Economic citizenship and Canada's First Nations

One of the questions I have wrestled with as a researcher is how Canada's policies towards the First Nations ended up creating such a mess. I grew up thinking that Canada had fairly enlightened policies towards our "Indians." The Western movies I watched depicted a violent American past that we Canadians were supposed to have avoided. Our symbol of the "Wild West" was not the cowboy but the Mountie, red-coated and respectful. We didn't shoot our Indians, we negotiated treaties with them. How civilized!

Today, we know that our history was not so benign. Residential schools operated by Canada's churches on behalf of the Department of Indian Affairs were facilities for systematic cultural extermination, organized with the explicit intent to assimilate the First Nations. Native children were forcibly taken from their homes. Indigenous languages and cultural practices were forbidden at the schools. Rape and child abuse were prevalent.

Many First Nations communities today feature living conditions that have been called "Third World." The First Nations are blamed for being dependent on the federal government, which has long regarded the First Nations as incapable of governing themselves. To be clear, fiscal mismanagement in some bands is a reality.* One in four First Nations was under the federal government's financial supervision in 2013, and while this may say as much about the Harper government's views on aboriginal peoples as it does about First Nations fiscal practices, there is no denying that some First Nations have experienced criminal levels of fraud.

So how did we get here?

My research on this question involved constructing what Michel Foucault calls a "history of the present." With Dean Neu, I looked at the accounting practices of the Department of Indian Affairs in the 1800s. That's when the narrative of First Nations "fiscal incompetence"  began. Our paper dealt with a lot of historical material from various archives. We identified three sets of practices that were used in a systematic attempt to assimilate the First Nations at that time.

I'll leave two of these sets of practices (land acquisition and cost control) for another day, and focus here on what we called "economic citizenship." This refers to the various ways that the federal government tried to break down the collective tribal identity of the First Nations, in order to turn them into individual citizens. Divide and conquer, basically.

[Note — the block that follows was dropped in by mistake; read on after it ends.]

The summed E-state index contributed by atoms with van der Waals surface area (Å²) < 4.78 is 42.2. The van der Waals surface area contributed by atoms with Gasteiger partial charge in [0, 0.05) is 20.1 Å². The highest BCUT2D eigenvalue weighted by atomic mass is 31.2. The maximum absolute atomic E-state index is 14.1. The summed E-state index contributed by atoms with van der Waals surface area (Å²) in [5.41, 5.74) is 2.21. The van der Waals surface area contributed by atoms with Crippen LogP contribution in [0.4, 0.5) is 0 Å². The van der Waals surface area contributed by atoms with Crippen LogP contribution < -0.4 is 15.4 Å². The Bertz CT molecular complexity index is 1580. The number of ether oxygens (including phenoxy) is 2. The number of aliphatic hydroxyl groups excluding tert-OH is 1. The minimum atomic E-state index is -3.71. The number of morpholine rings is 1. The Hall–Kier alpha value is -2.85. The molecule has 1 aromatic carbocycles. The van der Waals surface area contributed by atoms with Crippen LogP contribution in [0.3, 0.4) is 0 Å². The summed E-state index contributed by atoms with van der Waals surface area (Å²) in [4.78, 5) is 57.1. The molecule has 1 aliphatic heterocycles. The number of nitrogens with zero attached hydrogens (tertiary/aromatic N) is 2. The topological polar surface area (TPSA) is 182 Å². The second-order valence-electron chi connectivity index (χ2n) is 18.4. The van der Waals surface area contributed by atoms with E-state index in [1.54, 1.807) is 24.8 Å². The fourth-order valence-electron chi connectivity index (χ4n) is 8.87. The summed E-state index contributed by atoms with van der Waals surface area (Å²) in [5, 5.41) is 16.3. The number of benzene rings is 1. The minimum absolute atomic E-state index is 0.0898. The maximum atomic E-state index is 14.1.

Funding relations have played an important role not only in defining federal government responsibilities, but also in encouraging certain behaviours on the part of First Nations peoples.
— Neu & Graham (2006)

These practices can be traced back to the Management of Indian Lands and Property Act of 1860. This act declared the Chief Superintendent of Indian Affairs. to be the financial steward for indigenous peoples. This gave his office all-encompassing powers that allowed the Indian
Department (as it was called at the time) to govern the day-to-day activities of indigenous peoples.

Viewed from today's perspective, the paternalism of appointing a government bureaucrat as steward over an entire race of people seems shocking. However, in the culture of the times, this paternalism was accepted and indeed celebrated as a wonderful thing for the Indians. "Thanks to the fatherly protection of the Government, the Indian tribes in general continue to be in a prosperous condition," said a report to Parliament in 1868.

Government policies from this period deliberately stripped the First Nations of any agency in decisions made about their money, and then used that lack of agency as a reason for the continuation of the policies. White men were appointed as agents of the government and sent to run local band offices. Here, they handled all the money, and did so in such a way that it was not only impossible for the First Nations to continue to govern themselves in traditional ways, but also impossible for them to learn to govern themselves in the newly prescribed ways.